Germany’s two-faced vaccine policy

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Angela Merkel (V4 Agency)

By: V4 Agency

They preach water and drink wine. By now, it’s become clear that the EU was unable to order enough vaccines to meet demand by its member states. Against this backdrop, it is rather interesting that Angela Merkel has personally blocked the member states’ initiative to import the vaccine independently, while Germany had orderd 30 million doses.

In the spirit of solidarity, Angela Merkel has torpedoed the initiative of four member states affected by the pandemic, who were planning to order the vaccines bypassing the EU’s bureaucracy. Back then the German Chancellor argued that, in order to promote solidarity within the EU, the central task of importing the vaccines should be delegated within the Commission’s remit.

Merkel beavatkozott, így most nincs elég vakcina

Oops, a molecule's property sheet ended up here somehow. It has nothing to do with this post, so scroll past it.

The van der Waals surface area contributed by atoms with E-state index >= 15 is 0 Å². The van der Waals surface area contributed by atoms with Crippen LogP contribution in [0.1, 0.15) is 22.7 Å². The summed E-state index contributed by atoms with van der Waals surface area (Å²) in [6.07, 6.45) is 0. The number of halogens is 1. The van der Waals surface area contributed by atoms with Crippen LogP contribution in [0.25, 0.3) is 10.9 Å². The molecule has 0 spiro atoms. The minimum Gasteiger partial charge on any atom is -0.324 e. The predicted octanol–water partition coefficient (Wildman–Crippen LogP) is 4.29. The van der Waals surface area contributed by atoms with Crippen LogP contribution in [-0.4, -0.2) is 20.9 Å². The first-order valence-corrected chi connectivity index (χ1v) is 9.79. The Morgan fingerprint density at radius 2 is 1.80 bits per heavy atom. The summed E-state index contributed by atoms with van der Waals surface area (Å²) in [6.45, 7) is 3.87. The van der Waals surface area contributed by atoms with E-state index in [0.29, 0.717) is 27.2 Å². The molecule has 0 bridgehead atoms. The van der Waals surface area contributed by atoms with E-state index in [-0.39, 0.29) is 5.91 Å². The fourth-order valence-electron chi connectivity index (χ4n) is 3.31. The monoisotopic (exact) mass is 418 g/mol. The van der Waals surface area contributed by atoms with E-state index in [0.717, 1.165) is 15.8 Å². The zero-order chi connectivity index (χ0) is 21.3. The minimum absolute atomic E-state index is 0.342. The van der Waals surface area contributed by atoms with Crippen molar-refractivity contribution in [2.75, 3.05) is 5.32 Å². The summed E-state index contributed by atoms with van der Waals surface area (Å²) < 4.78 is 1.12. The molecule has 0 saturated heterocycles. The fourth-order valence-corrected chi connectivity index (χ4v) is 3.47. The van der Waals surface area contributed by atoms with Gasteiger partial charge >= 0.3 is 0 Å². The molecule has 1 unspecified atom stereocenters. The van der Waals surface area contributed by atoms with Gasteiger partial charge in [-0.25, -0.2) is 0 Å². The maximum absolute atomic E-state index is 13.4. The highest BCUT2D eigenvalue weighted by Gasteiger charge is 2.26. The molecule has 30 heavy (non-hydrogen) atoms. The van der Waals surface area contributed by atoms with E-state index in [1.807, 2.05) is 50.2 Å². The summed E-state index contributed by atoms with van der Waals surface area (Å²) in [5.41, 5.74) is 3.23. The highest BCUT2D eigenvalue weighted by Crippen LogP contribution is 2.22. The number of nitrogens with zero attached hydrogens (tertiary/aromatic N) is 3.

Merkel’s intervention creates vaccine shortages

Angela Merkel may have personally intervened to block efforts by the member states’ health ministers to secure bigger vaccine supplies,…

To date, many have suggested that the EC’s bureaucratic structure and lengthy authorisation processes are not well suited to the task. This may be one of the reasons why Germany has decided to order 30 million vaccine doses and trade with additional companies to import other vaccines, bypassing the Commission and the principle of solidarity cited above.

Although the central procurement did prove to be sluggish, everything happened through a transparent system offering significantly lower prices and an organised distribution mechanism. Ursula von der Leyen specifically asked member states not to conduct independent negotiations with vaccine manufacturers, which Germany had openly violated with its purchase.

It is unclear at this point whether any proceedings will be launched against Germany, a question that emerged – and was left unanswered – by the EC chief’s spokesperson at his press briefing.

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